Dale and the other guy (turns out his name is Levy) blast off from the surface of the planet just in time to see a white rabbit show up and talk about how it’s going to be late. And that’s the end of the story.
Kind of a lame ending? Like, okay, we established what’s happening, and now the ending is just…more of it happening. Whoop-dee-doo.
What really disappointed me though was the fact that this was yet another one of those stories where somebody brings books and the planet or the psychic species on the planet manages to psychically read those books or the mind of the person who has read them and then reproduces the stuff inside either for their benefit or their detriment. This was yet another Star Trek episode, for one thing (that one was written by Theodore Sturgeon, though). And if we omit the book part it’s basically “Mars is Heaven!” too.
And moreover it was basically the plot of a story I reviewed just short of a month ago! At least Bloch didn’t include a gendercide subplot in his story, so that’s nice.
Interestingly enough, these two stories were originally published within a few months of one another! “Lady Killer” came out in March of 1953, whereas “Constant Reader” was in June of that same year! Was there something in the air at the time that led people to be thinking about aliens who read literature and use it as a weapon? I wonder.
What makes my disappointment in this story such a shame is that Bloch was a hell of a writer. I love his style, which is at once pretty dry but also sardonic and clever. There’s a great line about a guy that Dale describes as a misanthrope, but then clarifies to say “Although his mis wasn’t confined to anthropes.” That’s a great line! Bloch’s narration is a joy to read, and his dialogue not bad either. They’re pretty similar, really, which makes sense when you have a first-person narrator like in this story.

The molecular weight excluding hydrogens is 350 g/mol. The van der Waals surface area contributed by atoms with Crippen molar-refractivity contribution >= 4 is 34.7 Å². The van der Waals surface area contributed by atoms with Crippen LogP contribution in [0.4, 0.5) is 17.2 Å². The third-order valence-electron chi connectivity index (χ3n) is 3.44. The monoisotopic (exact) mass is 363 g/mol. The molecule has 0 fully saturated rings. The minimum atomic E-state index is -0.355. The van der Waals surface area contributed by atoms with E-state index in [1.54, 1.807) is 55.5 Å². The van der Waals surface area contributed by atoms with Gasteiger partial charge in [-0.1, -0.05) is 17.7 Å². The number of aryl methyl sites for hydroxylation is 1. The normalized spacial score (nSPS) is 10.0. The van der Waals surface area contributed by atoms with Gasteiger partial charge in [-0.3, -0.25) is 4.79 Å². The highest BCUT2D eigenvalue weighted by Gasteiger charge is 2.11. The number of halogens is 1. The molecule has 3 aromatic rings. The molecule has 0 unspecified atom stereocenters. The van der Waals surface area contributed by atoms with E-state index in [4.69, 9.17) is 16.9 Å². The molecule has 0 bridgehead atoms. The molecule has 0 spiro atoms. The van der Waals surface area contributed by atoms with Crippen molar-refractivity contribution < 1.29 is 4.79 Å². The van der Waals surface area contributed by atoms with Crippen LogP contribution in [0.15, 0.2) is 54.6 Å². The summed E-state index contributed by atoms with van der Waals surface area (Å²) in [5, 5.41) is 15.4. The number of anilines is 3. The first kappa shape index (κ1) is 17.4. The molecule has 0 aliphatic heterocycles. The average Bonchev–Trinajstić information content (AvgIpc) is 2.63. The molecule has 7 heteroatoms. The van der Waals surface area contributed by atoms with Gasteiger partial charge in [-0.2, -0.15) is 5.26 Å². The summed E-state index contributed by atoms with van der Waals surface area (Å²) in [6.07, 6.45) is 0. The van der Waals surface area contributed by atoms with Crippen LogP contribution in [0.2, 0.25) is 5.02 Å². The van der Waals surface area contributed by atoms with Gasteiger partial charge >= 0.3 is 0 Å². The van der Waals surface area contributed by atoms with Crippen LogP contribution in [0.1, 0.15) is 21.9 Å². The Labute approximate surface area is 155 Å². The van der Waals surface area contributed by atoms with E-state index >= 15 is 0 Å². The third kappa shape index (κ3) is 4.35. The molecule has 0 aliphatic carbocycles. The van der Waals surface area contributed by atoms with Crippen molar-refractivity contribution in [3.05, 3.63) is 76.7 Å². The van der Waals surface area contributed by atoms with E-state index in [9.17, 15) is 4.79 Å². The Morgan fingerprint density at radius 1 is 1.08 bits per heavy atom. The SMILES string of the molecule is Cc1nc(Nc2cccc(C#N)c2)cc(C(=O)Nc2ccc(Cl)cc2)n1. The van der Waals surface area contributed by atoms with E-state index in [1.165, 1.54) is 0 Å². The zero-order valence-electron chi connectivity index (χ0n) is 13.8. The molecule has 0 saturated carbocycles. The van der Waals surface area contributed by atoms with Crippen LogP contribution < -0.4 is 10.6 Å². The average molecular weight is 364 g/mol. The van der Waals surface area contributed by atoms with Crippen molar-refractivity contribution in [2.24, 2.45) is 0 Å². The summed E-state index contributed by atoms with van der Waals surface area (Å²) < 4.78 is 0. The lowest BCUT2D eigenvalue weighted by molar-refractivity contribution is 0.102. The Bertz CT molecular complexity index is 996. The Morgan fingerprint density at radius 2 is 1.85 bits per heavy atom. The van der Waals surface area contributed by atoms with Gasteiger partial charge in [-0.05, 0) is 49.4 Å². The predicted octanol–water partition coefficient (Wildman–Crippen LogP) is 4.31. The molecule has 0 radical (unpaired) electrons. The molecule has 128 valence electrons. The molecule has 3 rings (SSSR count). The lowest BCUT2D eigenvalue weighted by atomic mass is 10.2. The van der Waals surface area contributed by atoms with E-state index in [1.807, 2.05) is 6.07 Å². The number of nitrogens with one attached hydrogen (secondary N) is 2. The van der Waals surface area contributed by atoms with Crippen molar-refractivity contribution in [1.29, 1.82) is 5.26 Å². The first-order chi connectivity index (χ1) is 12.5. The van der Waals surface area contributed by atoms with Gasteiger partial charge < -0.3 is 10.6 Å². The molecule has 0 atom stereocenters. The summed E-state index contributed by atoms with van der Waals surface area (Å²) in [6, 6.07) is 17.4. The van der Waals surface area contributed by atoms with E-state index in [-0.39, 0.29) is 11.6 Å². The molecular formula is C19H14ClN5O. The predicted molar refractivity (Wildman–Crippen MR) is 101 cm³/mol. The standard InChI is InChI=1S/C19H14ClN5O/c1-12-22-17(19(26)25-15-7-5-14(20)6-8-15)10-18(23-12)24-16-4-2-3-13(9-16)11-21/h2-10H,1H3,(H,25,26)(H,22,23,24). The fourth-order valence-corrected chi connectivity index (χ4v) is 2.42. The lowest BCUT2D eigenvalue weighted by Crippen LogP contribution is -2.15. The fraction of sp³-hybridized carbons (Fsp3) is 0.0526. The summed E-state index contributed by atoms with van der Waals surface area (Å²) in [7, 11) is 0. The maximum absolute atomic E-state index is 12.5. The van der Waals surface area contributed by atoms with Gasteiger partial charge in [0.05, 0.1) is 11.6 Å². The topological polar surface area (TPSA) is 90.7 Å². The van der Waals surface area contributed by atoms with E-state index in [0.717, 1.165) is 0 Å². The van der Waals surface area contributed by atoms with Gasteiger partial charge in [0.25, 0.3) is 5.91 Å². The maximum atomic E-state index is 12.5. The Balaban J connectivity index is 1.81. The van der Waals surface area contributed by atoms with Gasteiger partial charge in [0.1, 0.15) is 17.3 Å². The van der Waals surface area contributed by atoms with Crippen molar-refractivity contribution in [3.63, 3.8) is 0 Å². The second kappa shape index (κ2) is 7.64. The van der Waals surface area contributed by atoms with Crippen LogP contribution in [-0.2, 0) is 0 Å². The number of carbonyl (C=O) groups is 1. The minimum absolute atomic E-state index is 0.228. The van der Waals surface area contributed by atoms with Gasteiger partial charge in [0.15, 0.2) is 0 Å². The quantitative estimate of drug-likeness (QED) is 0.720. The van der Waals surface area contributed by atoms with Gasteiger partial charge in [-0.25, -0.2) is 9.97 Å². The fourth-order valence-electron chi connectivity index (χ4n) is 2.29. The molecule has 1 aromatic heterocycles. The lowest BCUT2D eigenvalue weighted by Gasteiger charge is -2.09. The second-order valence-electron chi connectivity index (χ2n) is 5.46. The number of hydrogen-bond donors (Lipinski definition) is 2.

Really I’m not going to say this is a bad story, it’s just one that has perhaps been done and redone so many times that I’m tired of the trope. That’s not Bloch’s fault, at least not as far as I can tell. I don’t know of a lot of that kind of story that came out before 1953, so maybe he was on the crest of the wave, along with Chad Oliver’s Startling Stories contribution? Was it a minor fad in the early part of that year? Will I find a lot more stories of that nature if I start digging around by publishing date? That’s an interesting idea. I’m not sure if I have the tools to do that. On the other hand, there’s probably a name for that trope, right? I could probably look it up that way. Any thoughts on what it might be?